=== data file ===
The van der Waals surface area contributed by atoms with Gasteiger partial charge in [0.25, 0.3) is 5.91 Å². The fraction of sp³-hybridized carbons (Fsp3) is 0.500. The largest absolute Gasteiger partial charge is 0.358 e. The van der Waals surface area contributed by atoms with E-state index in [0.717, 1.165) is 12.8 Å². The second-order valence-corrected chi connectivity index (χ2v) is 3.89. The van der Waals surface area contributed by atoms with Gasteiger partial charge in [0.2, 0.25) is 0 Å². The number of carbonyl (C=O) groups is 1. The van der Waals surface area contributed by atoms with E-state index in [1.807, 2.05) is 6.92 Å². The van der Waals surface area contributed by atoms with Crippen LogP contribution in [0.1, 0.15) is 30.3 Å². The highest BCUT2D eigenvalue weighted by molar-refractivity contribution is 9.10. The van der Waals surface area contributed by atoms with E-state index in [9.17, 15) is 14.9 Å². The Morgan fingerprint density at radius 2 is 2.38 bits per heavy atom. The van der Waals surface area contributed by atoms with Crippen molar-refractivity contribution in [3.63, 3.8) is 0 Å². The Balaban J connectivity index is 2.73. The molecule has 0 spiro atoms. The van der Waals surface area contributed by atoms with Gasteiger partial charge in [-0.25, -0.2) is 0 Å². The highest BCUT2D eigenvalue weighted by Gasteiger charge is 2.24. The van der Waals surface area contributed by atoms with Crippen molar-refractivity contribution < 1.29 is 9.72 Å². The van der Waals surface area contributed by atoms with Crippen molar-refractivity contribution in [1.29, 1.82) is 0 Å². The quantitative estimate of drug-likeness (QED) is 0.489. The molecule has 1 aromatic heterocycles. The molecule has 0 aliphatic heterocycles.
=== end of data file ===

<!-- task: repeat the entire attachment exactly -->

The van der Waals surface area contributed by atoms with Gasteiger partial charge in [0.25, 0.3) is 5.91 Å². The fraction of sp³-hybridized carbons (Fsp3) is 0.500. The largest absolute Gasteiger partial charge is 0.358 e. The van der Waals surface area contributed by atoms with E-state index in [0.717, 1.165) is 12.8 Å². The second-order valence-corrected chi connectivity index (χ2v) is 3.89. The van der Waals surface area contributed by atoms with Gasteiger partial charge in [0.2, 0.25) is 0 Å². The number of carbonyl (C=O) groups is 1. The van der Waals surface area contributed by atoms with E-state index in [1.807, 2.05) is 6.92 Å². The van der Waals surface area contributed by atoms with Crippen LogP contribution in [0.1, 0.15) is 30.3 Å². The highest BCUT2D eigenvalue weighted by molar-refractivity contribution is 9.10. The van der Waals surface area contributed by atoms with E-state index in [9.17, 15) is 14.9 Å². The Morgan fingerprint density at radius 2 is 2.38 bits per heavy atom. The van der Waals surface area contributed by atoms with Crippen molar-refractivity contribution in [3.63, 3.8) is 0 Å². The Balaban J connectivity index is 2.73. The molecule has 0 spiro atoms. The van der Waals surface area contributed by atoms with Gasteiger partial charge in [-0.25, -0.2) is 0 Å². The highest BCUT2D eigenvalue weighted by Gasteiger charge is 2.24. The van der Waals surface area contributed by atoms with Crippen molar-refractivity contribution < 1.29 is 9.72 Å². The van der Waals surface area contributed by atoms with Crippen molar-refractivity contribution in [1.29, 1.82) is 0 Å². The quantitative estimate of drug-likeness (QED) is 0.489. The molecule has 1 aromatic heterocycles. The molecule has 0 aliphatic heterocycles.